Herbert J. Cohen

Kosher Movies: Hope Springs

I recall that, as a teenager, I felt ready to get married at age 14. The hormones were operating at a high level and dating in my own mind was serious. Fortunately, I did not act on impulse and I matured, realizing that marriage was a serious and sacred enterprise that required a commitment of soul, not just bodies.

Now that I have entered the ranks of senior citizens, I understand better that love within marriage grows in many ways: physical, emotional, and spiritual. Marriage counselors of all stripes advise couples to work at marriage even in the senior years to keep it fresh and alive. That essentially is the narrative arc of Hope Springs, a thoughtful film about seniors dealing with a changing relationship that needs an infusion of passion at all levels to prevent the marriage from atrophy.

Empty nesters Kay and Arnold Soames, after 31 years of marriage, have fallen into a rut. Their marriage is devoid of passion and even simple connection. They sleep in separate bedrooms and their conversation is perfunctory. On one fateful day, Kay buys a book about how to keep a marriage fresh written by Dr. Bernie Feld, who runs a marriage counseling center in a remote coastal town in Maine. Kay signs up for a week-long therapy session and Arnold reluctantly goes. So begins an engaging account of Arnold and Kay’s attempt to rekindle the love that once was and seems to be no more.

The therapy involves Dr. Feld asking many candid questions about Kay and Arnold’s views of marital intimacy and how they feel about one another now. Touching one another for extended periods of time is the first exercise by Dr. Feld, and things progress from there to greater intimacy in all manifestations.

Kay and Arnold make progress and then return to Omaha, their home. At first, things begin to unravel, but when Kay and Arnold realize how much is at stake for both of them at this time of their lives, they recommit to working at their marriage. The two gifted actors who play Kay and Arnold, Meryl Streep and Tommy Lee Jones, enable the film to achieve a depth and honesty that is extraordinary and separate this film from others that also deal with an aging husband and wife adjusting to their changing minds and bodies.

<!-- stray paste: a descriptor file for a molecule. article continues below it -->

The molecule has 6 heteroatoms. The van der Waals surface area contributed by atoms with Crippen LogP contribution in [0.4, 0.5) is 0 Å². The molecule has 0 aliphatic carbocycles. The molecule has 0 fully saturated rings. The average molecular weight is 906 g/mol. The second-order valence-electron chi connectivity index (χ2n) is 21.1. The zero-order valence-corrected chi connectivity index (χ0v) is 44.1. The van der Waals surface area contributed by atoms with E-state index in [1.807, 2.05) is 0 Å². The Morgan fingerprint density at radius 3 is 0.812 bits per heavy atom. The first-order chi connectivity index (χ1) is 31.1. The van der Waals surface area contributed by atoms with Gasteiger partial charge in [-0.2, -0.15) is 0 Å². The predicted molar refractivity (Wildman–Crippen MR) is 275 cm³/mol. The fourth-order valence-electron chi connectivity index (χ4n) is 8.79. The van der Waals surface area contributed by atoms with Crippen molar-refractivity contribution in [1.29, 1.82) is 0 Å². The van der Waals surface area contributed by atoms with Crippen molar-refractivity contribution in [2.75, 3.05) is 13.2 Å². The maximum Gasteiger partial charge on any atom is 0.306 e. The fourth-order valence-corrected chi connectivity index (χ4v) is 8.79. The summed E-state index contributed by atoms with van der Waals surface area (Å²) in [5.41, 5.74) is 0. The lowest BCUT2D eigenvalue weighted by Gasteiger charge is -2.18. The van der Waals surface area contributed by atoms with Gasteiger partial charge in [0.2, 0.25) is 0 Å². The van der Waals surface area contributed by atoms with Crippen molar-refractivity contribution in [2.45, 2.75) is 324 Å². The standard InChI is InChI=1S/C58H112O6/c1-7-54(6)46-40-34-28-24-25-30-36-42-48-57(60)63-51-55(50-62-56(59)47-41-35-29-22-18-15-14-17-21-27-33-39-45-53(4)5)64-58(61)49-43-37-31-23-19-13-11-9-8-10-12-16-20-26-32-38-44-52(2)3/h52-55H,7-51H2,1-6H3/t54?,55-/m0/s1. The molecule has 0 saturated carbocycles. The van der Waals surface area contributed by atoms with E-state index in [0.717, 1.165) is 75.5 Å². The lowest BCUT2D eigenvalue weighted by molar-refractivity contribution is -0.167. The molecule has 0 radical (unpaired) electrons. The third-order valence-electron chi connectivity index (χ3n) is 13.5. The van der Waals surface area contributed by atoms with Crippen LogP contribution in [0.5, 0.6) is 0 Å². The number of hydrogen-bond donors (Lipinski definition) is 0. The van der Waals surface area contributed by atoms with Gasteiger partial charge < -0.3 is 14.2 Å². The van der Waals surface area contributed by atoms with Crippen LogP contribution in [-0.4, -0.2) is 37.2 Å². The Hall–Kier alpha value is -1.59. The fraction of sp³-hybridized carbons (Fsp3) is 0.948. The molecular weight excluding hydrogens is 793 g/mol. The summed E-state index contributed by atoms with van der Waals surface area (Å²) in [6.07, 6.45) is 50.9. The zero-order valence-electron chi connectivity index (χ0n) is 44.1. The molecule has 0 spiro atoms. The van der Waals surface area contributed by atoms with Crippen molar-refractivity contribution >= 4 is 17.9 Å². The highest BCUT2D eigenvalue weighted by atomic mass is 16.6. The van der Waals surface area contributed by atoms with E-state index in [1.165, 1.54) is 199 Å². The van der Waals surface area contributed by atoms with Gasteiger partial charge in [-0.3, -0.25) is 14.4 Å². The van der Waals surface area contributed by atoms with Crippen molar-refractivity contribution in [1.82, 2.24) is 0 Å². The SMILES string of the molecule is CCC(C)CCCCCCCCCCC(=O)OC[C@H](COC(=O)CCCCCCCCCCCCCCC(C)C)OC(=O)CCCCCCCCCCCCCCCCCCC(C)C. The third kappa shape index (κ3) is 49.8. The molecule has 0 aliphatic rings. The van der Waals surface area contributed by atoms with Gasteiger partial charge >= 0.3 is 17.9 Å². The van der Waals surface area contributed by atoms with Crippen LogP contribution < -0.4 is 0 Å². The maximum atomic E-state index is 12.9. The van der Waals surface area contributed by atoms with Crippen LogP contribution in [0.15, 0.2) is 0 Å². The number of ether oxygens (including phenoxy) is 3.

The Sages of old tell us that although the primary purpose of marriage is to have children, intimacy within marriage is considered good even after a couple has children because it fortifies the marriage bond. The human touch is critical at all stages of marriage. It is interesting to note that during the childbearing years, traditional Judaism requires husband and wife to observe a separation during the wife’s menses and for seven days afterward. Practically speaking, this means that intimacy does not occur for approximately 12 days per month. After menopause, husband and wife can be intimate with one another all the time, as if to teach us that more touching is needed as one gets older so that one continues to feel desired.

Hope Springs reminds us that love springs eternal only if we work at it. Keeping busy with the technological conveniences of modern life, with cell phones, with computers, with surfing the internet allows us the freedom to communicate with the world; but the most important communication, suggest our Sages, is on the home front where we need to prioritize our communication efforts. A perfunctory kiss in the morning and a quick “I love you” is not enough. True love takes time to nurture and grow, but it can bring great rewards. Happily, Kay and Arnold make the investment that can save their future.

About the Author
Originally from Mt. Vernon, New York, Herbert J. Cohen served in the pulpit rabbinate in Atlanta at the beginning of his career. After six years, he moved into the educational rabbinate and served for 23 years as Principal of Yeshiva High School of Atlanta. In 2010, he and his wife came on aliyah to Israel. His latest book, published by Urim Publishers, is "Kosher Movies: A Film Critic Discovers Life Lessons at the Cinema." He may be reached at
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